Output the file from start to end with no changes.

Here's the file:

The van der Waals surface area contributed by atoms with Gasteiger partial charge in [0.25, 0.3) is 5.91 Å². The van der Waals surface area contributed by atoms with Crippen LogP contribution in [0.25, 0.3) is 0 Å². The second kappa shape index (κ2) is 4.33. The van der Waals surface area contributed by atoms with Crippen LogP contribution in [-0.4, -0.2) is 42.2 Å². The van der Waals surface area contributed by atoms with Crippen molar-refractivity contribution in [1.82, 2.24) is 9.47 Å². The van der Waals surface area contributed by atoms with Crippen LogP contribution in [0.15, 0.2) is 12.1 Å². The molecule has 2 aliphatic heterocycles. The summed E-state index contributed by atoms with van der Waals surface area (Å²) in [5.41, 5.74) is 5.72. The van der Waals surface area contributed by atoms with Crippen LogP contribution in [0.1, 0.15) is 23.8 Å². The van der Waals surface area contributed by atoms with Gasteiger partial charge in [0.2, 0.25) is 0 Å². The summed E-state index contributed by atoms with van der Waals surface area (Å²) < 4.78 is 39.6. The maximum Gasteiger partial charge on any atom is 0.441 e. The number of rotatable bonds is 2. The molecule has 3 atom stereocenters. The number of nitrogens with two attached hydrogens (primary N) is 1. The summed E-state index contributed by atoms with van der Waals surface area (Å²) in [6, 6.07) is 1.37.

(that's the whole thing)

The van der Waals surface area contributed by atoms with Gasteiger partial charge in [0.25, 0.3) is 5.91 Å². The van der Waals surface area contributed by atoms with Crippen LogP contribution in [0.25, 0.3) is 0 Å². The second kappa shape index (κ2) is 4.33. The van der Waals surface area contributed by atoms with Crippen LogP contribution in [-0.4, -0.2) is 42.2 Å². The van der Waals surface area contributed by atoms with Crippen molar-refractivity contribution in [1.82, 2.24) is 9.47 Å². The van der Waals surface area contributed by atoms with Crippen LogP contribution in [0.15, 0.2) is 12.1 Å². The molecule has 2 aliphatic heterocycles. The summed E-state index contributed by atoms with van der Waals surface area (Å²) in [5.41, 5.74) is 5.72. The van der Waals surface area contributed by atoms with Crippen LogP contribution in [0.1, 0.15) is 23.8 Å². The van der Waals surface area contributed by atoms with Gasteiger partial charge in [0.2, 0.25) is 0 Å². The summed E-state index contributed by atoms with van der Waals surface area (Å²) < 4.78 is 39.6. The maximum Gasteiger partial charge on any atom is 0.441 e. The number of rotatable bonds is 2. The molecule has 3 atom stereocenters. The number of nitrogens with two attached hydrogens (primary N) is 1. The summed E-state index contributed by atoms with van der Waals surface area (Å²) in [6, 6.07) is 1.37.